Clean Tech Could Disappear — But It Doesn't Have to
Last year, the clean tech industry was on a roll. Solar was booming. Wind was expanding. Electric cars were rolling out onto the street. Regular cars were starting to use gas more efficiently. Biofuel companies were edging away from corn.
That success was in large part due to the support the federal government had thrown behind clean tech. The federal government is set to spend $150.8 billion on clean tech from 2009 to 2014, three times as much as it threw the sector between 2002 and 2008, according to a new report from a triad of think tanks. But that money is going away. Funding this year is at $16.1 billion, down from $44.3 billion in 2009, and is on pace to dwindle to next to nothing. Here’s the dramatic visual, courtesy of the report from the Brooking Institution, World Resources Institute and The Breakthrough Institute:
Even without considering stimulus spending, federal funding for clean tech is being cut almost in half —47 percent—between last year and this one. And it’s on pace to plummet even further in the next couple of years.
“You see this broad reset of federal policy towards clean tech,” says Mark Muro, a senior fellow at the Brookings Institute. Without further action from Washington, an array of programs that have been supporting the sector are going to disappear. Many of these programs are simply expiring, but it’s more difficult for politicians to renew these programs after the political hammering the solar industry took over Solyndra, for example.
Without these government supports, the boom in clean tech will slow down, then shrivel to nothing. That's already happened in the wind industry: Installation of wind farms dipped when subsidies dried up, and industry experts are predicting that same pattern will hold next year, with the amount of new wind energy dropping to a quarter of 2012 levels.
The good news, the report concludes, is that there is a way for clean tech to wriggle free from this cycle of booms and busts tied to the whims of the federal government. The authors suggest moving toward policies that won’t just ensure clean tech projects get built, but will help ensure they’re getting cheaper and more effective.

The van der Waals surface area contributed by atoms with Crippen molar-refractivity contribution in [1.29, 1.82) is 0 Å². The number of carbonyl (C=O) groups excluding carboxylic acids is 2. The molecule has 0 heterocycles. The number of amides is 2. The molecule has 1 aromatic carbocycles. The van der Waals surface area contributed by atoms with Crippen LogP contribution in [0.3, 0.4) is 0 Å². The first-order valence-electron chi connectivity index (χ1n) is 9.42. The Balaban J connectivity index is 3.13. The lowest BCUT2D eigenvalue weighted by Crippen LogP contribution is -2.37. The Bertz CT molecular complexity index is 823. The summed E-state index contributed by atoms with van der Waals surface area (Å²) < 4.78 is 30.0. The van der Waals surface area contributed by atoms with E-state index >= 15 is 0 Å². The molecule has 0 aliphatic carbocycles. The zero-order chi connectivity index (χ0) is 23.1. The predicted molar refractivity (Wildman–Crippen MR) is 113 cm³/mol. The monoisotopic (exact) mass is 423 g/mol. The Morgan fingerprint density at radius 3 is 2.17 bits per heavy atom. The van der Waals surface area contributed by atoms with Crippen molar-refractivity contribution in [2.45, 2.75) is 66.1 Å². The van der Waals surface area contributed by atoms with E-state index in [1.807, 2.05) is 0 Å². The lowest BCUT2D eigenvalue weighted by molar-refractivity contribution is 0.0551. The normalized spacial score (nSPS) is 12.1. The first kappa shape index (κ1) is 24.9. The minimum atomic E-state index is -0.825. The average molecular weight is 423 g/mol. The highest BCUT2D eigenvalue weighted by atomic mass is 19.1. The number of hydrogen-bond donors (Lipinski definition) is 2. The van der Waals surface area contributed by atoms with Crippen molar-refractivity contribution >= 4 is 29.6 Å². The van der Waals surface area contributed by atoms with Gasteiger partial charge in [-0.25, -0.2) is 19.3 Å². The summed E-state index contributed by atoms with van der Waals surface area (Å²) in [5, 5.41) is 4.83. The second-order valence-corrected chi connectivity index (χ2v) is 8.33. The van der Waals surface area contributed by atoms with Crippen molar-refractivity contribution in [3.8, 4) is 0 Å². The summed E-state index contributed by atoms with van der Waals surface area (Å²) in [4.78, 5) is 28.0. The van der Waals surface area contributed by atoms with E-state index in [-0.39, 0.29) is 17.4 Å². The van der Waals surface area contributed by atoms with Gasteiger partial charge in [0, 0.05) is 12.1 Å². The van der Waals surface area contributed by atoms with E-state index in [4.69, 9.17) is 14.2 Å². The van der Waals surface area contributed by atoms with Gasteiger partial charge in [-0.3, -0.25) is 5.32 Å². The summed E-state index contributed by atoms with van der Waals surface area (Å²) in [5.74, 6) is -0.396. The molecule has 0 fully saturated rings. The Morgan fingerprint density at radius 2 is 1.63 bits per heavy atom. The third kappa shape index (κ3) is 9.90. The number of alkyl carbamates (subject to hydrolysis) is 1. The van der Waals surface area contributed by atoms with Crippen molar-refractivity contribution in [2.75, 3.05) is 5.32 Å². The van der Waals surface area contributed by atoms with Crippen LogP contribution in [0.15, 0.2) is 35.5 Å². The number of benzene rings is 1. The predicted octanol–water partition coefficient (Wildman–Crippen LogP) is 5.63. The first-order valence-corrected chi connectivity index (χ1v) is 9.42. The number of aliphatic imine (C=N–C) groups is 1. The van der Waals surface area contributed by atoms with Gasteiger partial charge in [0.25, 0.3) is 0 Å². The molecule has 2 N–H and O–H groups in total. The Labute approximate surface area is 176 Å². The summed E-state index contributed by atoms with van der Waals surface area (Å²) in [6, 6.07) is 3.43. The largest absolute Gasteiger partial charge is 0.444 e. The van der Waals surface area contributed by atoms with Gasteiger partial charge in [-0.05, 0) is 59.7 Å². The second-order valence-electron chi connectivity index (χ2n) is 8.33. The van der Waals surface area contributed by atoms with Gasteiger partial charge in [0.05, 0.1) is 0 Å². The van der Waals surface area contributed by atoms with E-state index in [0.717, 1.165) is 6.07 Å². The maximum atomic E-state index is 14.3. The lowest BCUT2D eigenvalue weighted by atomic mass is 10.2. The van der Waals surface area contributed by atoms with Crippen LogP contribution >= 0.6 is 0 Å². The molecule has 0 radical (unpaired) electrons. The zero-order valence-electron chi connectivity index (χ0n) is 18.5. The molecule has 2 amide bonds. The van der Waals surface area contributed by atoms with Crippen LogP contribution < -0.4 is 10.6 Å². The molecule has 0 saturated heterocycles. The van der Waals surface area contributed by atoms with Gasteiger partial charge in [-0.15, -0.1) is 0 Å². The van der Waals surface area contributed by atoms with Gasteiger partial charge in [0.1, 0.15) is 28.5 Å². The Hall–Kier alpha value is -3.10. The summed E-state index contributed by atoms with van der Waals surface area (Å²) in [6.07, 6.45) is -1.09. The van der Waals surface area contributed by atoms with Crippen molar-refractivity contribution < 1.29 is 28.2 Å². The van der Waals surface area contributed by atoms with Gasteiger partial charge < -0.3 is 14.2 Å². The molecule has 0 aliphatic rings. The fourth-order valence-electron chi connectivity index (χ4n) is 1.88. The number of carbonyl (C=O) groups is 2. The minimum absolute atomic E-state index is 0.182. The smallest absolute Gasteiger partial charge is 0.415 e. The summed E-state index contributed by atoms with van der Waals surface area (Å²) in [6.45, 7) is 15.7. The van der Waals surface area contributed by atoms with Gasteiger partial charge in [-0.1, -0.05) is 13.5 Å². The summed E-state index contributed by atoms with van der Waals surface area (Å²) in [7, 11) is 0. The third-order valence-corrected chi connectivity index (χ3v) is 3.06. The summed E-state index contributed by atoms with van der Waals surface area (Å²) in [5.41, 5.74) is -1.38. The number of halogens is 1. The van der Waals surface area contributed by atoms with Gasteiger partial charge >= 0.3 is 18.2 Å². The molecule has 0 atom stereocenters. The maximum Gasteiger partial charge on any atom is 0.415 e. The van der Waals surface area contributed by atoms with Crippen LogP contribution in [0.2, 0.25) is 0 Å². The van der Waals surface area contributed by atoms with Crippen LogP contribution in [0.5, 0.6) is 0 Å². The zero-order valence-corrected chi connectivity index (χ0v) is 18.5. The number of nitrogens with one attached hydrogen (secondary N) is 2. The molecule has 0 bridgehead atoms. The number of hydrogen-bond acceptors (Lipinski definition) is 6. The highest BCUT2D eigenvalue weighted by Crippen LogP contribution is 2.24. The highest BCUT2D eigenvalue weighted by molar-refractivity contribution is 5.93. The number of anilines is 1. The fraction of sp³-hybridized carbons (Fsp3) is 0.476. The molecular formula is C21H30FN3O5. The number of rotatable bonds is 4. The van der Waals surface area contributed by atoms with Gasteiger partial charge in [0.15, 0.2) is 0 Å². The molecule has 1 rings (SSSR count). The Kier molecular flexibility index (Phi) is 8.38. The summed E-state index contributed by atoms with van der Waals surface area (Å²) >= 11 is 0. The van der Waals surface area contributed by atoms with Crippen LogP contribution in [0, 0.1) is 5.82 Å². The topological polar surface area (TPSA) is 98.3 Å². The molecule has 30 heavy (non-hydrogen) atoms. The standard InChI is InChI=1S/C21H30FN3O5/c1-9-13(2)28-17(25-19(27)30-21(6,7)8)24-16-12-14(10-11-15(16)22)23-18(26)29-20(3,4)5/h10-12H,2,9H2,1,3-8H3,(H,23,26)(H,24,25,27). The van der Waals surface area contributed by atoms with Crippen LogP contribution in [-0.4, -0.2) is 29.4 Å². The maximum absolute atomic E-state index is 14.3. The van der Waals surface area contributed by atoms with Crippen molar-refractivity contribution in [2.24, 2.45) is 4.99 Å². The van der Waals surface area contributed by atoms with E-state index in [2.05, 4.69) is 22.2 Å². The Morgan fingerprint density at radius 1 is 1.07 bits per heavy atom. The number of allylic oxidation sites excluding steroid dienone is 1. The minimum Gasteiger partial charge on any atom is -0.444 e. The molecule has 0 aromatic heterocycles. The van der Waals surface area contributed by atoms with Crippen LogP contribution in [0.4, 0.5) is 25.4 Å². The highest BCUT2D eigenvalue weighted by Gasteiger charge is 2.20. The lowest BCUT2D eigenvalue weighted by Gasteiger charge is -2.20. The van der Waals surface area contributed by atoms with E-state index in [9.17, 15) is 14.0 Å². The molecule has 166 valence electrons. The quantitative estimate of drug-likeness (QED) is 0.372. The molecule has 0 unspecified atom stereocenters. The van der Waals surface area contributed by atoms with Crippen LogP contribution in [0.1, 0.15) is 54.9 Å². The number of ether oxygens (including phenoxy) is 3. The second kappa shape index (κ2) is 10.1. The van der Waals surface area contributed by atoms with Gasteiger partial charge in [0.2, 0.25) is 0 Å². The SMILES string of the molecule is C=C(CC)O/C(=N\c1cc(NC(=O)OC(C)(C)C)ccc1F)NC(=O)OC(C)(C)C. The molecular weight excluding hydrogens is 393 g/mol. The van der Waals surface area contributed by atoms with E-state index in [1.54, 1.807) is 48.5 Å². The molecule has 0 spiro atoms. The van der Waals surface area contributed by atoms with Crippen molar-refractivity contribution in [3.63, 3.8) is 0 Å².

One proposal is to draw down federal subsidies for clean tech projects they inch closer to competing on price alone. But to motivate the industry to work hard to make the technology cheaper, they also suggest eliminating subsidies from technologies that can’t cut costs and may never be able to compete on their own.
Rethinking how the government underwrites specific projects is just one piece of their plan, though: The authors also call for increasing government support for innovative research and for competitive grants to regional technology clusters. “Deployment policy alone doesn't get you a domestic sector that's internationally competitive,” says Letha Tawney, a senior associate at WRI, pointing out that wountries we think of as clean tech behemoths, like China and Germany, are also supporting innovation within the industry to spur growth. “You need to have both pieces working in tandem in order to accomplish that."
The end goal is to allow wind and solar to compete with natural gas—or electric cars with gas-powered ones—without the need for any government support. These technologies can’t stand on their own quite yet, which isn’t surprising: Wind and solar are competing against the oil and gas industry, which has enjoyed years of support for developing innovative technologies and infrastructure, while biofuels and electric vehicles are going up against a transportation system that’s centered on gas-powered cars for decades.
“There's an awful lot of fossil fuel support that needs to be reckoned with as well,” says Muro, the Brookings fellow. “Dozens and dozens and dozens of years of subsidy investments do suggest we have an unlevel playing field.”
There’s little worry that the oil or gas or coal industry would fall behind in the absence of government support. Without some sort of rethinking of the relationship to government funding, that's a real risk for clean tech.
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